Table of Contents
- 1 Labeling Food as Good or Bad – You Should Resist it
- 1.1 Labeling food as Good or Bad – Stop it!
- 1.2 About the Author: Catalina Ruz Gatica, MS, RDN, LDN
Labeling food as Good or Bad – Stop it!
We know it’s hard, but we must resist labeling food as good or bad. Here at Nutriving we believe in the power of nutrition. We have spent many years studying food and understanding its important role in chronic disease prevention. We are all about this! There is, however, another aspect of nutrition we believe is essential for fostering a good relationship with food.
Food is Wonderfully Personal!
Unlike medications, we cannot treat food like a prescription. Food has ties to what defines us as people in such a beautiful way. We simply cannot pretend we can disassociate food from human emotion and human connection. Food is wonderfully personal (read more on this here!). The things you consumed in your childhood reflect what cultural influences you had, maybe what socio-economic background you come from, or what makes home feel like home.
For this reason, we do not believe that what finds its way onto your plate should be categorized as “good” or “bad”. Labeling food as good or bad implies there is a moral component to how you view food. There is no morality to be found within your dietary choices. No one is morally superior or inferior in how they approach food.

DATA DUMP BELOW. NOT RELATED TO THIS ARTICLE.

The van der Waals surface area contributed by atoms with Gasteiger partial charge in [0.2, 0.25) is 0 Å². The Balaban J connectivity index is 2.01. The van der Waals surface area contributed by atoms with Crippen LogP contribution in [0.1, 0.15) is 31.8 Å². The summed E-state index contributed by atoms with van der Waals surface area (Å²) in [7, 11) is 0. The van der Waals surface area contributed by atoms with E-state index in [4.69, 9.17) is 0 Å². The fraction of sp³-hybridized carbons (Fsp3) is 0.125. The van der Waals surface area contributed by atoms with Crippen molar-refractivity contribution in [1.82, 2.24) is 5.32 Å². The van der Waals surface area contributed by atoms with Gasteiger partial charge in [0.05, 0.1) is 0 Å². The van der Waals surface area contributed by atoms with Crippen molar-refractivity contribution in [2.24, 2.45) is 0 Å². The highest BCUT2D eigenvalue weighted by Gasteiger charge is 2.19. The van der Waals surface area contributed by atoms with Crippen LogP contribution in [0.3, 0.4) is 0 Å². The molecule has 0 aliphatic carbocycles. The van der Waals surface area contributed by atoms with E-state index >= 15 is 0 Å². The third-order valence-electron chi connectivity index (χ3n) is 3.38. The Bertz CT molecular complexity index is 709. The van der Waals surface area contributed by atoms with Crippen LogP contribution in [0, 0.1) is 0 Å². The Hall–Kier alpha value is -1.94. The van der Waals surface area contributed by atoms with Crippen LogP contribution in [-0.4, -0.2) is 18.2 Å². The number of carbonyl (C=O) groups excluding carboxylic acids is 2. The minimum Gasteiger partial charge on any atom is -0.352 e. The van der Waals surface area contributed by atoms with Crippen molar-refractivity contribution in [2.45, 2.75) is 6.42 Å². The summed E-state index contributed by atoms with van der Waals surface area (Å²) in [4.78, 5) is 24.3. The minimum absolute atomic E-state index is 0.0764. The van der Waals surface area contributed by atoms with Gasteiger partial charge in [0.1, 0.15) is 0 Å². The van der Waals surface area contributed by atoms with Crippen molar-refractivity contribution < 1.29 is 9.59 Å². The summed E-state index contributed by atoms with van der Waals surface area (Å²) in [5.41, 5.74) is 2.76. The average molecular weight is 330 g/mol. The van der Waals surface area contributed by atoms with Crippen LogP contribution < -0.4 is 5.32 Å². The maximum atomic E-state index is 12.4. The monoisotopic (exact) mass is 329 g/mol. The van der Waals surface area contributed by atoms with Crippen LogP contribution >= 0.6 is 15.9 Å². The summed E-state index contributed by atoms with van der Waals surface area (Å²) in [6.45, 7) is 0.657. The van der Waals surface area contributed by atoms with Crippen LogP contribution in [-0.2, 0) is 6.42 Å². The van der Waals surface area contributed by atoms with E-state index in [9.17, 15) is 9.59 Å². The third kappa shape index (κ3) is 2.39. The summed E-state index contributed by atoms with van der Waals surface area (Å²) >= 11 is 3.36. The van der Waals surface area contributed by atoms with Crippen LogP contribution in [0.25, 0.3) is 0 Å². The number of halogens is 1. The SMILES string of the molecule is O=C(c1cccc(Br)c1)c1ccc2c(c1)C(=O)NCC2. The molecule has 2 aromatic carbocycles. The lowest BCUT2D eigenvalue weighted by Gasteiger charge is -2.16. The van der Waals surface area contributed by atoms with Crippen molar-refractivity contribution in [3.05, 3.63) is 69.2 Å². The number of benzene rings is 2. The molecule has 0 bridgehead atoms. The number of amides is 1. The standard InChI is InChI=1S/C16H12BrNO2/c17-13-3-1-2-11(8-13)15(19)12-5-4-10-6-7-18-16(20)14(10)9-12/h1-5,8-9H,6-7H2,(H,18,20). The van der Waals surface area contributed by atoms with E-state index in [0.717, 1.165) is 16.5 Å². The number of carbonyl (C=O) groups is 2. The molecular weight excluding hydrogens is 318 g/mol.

This is usually the point of the conversation where things become somewhat confusing for our clients. Are we saying that eating a bowl full of dark leafy greens is not healthier than eating a bowl full of cheesy fries? No, that’s not it. If we can direct our attention now to the message the mainstream media has with relation to nutrition, you may better understand our point.
The Toxic World of Dieting
The world of mainstream health and wellness has sold us the fallacy that dieting is the only way to be healthy. Typically, this means following cooking practices or consuming food items that potentially exclude your cultural background–usually favoring a white-Caucasian food preference rather than other cultural culinary practices.
Dieting also means that you follow a set of food rules that override how your body might be feeling. Dieting is about labeling food as good or bad. Dieting usually has no concern over your budget, and it’s very inflexible regarding big moments in your life. Lastly, dieting usually requires overly restrictive eating patterns designed to make you feel like the smaller you get, the better.
We wholeheartedly disagree with the dieting perspective. We designed our nutrition counseling practice Nutriving to be the kind of nutrition counseling practice that gives you all the tools to nourish your body based on current scientific evidence. In addition to this, we want you to find freedom and curiosity in food, rather than a restrictive and militant approach to nutrition. A healthy relationship with food, at its core, is a relationship where you make your food choices lovingly to care for your body.
This means that you mostly make food decisions that help your body function to the best of its ability, which is important. This also means that you are not overly restricting yourself from the foods you love. If you lov